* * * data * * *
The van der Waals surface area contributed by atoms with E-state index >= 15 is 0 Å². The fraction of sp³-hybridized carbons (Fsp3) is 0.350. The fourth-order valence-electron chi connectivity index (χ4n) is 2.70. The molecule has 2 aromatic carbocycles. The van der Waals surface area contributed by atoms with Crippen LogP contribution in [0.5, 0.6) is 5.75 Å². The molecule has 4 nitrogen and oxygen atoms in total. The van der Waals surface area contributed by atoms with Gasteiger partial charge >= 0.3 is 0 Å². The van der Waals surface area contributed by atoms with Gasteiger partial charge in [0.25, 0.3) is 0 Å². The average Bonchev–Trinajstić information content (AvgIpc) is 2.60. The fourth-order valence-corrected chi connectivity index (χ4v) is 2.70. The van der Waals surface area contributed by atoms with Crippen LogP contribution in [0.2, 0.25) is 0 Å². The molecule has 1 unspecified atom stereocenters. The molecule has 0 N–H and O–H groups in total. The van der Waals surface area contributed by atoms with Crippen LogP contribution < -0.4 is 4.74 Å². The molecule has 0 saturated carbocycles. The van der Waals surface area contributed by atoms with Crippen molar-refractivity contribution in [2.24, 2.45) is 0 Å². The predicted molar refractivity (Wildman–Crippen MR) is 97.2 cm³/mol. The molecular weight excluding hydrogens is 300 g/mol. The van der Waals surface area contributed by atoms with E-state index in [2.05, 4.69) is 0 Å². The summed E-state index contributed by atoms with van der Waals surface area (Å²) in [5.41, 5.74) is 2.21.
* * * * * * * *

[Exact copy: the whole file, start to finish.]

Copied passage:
The van der Waals surface area contributed by atoms with E-state index >= 15 is 0 Å². The fraction of sp³-hybridized carbons (Fsp3) is 0.350. The fourth-order valence-electron chi connectivity index (χ4n) is 2.70. The molecule has 2 aromatic carbocycles. The van der Waals surface area contributed by atoms with Crippen LogP contribution in [0.5, 0.6) is 5.75 Å². The molecule has 4 nitrogen and oxygen atoms in total. The van der Waals surface area contributed by atoms with Gasteiger partial charge >= 0.3 is 0 Å². The van der Waals surface area contributed by atoms with Gasteiger partial charge in [0.25, 0.3) is 0 Å². The average Bonchev–Trinajstić information content (AvgIpc) is 2.60. The fourth-order valence-corrected chi connectivity index (χ4v) is 2.70. The van der Waals surface area contributed by atoms with Crippen LogP contribution in [0.2, 0.25) is 0 Å². The molecule has 1 unspecified atom stereocenters. The molecule has 0 N–H and O–H groups in total. The van der Waals surface area contributed by atoms with Crippen LogP contribution < -0.4 is 4.74 Å². The molecule has 0 saturated carbocycles. The van der Waals surface area contributed by atoms with Crippen molar-refractivity contribution in [2.24, 2.45) is 0 Å². The predicted molar refractivity (Wildman–Crippen MR) is 97.2 cm³/mol. The molecular weight excluding hydrogens is 300 g/mol. The van der Waals surface area contributed by atoms with E-state index in [2.05, 4.69) is 0 Å². The summed E-state index contributed by atoms with van der Waals surface area (Å²) in [5.41, 5.74) is 2.21.